In every event, journalists enjoy perks that for me, not the center of my attention and purpose why I attend press conferences. And there’s this blogger insisting that a ticket to the concert must be given to him (in a tone like it’s an ultimatum). Yes, how is he supposed to review the concert without a ticket to the show? But that’s not the point.
My colleagues and my friends in the print media, I believe, do not welcome the idea that bloggers are dominating the lifestyle and entertainment beats. We do not own the information, we do not claim that we are the only people entitled to disseminate information, but we have to emphasize that there are proper steps and ladders t before someone is entrusted with this kind of responsibility.
Do you trust a blogger? I do but there are always many buts that I would have to take in consideration.
I have read it somewhere saying that blogging is unethical, I say it’s pioneering. They say bloggers are journalist wannabes, I say writing is their passion. They can’t take over, not by a long shot, but we have to admit that their growing dominance helps a lot to spread important messages. But I still do not get the idea why some of them ask for the same treatment journalists receive in press conferences, they even assert that they must be given more attention.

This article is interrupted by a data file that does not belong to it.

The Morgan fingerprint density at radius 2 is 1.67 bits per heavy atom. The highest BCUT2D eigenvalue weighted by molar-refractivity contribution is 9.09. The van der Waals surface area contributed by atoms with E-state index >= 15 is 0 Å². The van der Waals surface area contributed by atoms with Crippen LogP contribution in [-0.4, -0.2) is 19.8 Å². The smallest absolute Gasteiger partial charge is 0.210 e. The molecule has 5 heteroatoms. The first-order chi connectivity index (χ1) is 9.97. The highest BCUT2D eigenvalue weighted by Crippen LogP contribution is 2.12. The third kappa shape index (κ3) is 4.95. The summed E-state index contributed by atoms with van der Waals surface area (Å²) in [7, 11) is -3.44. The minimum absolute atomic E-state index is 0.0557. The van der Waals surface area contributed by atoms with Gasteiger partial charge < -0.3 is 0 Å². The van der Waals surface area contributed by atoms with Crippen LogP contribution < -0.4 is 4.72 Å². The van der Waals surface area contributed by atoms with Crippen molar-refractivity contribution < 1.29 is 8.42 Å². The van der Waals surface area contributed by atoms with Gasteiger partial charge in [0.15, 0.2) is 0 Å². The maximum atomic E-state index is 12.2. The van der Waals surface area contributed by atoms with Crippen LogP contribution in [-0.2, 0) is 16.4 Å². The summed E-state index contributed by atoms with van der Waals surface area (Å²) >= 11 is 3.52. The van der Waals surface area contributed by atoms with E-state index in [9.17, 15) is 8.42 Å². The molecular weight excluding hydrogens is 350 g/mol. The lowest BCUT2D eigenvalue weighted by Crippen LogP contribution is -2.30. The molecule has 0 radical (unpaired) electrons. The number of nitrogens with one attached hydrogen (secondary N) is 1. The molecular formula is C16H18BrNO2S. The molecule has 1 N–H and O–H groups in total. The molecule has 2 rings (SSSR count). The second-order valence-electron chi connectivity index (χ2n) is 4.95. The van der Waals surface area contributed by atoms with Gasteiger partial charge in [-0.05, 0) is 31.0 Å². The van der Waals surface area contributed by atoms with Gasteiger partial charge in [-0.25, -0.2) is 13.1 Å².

If there’s a concert, and the PR don’t give me a ticket, I don’t insist. I don’t care if a ticket would be given to me or not. Anyway, I always receive complementary tickets, which I don’t even use most of the time. This is the thing I do not understand with the blogger/s I met during the said event.
In other occasion, there was this big press conference and many members of the media were invited. The venue was becoming full as every minute passed and there was this group of “lifestyle bloggers” that occupied a long table and reserved seats for their friends who came late. And during the event proper, these people didn’t stop asking the celebrities to pose with them for quick snaps. As far as I know, and based on my own experience, journalists do not do such things (the photos on the left side of this blog are photo opportunities…yes I’m quick to defend myself).
Well, I hope bloggers remain bloggers. Like the bloggers I read everyday. They write for personal reasons. They comment on things they see in politics, in entertainment, and in every people’s life. They don’t depend on press releases and act as if they studied in a prominent school and had a master’s degree in communication.
I was a blogger before a journalist that’s why I respect the established medium that helps me spread the word. If I use my blog to send a message across, like what I have mentioned, it is on a personal level and does not intend to intrude other people’s defined spaces.
I’m really glad local newspapers already have their own online versions. Without them, these bloggers I know would claim that they are more influential and prominent than ordinary journalists in the country.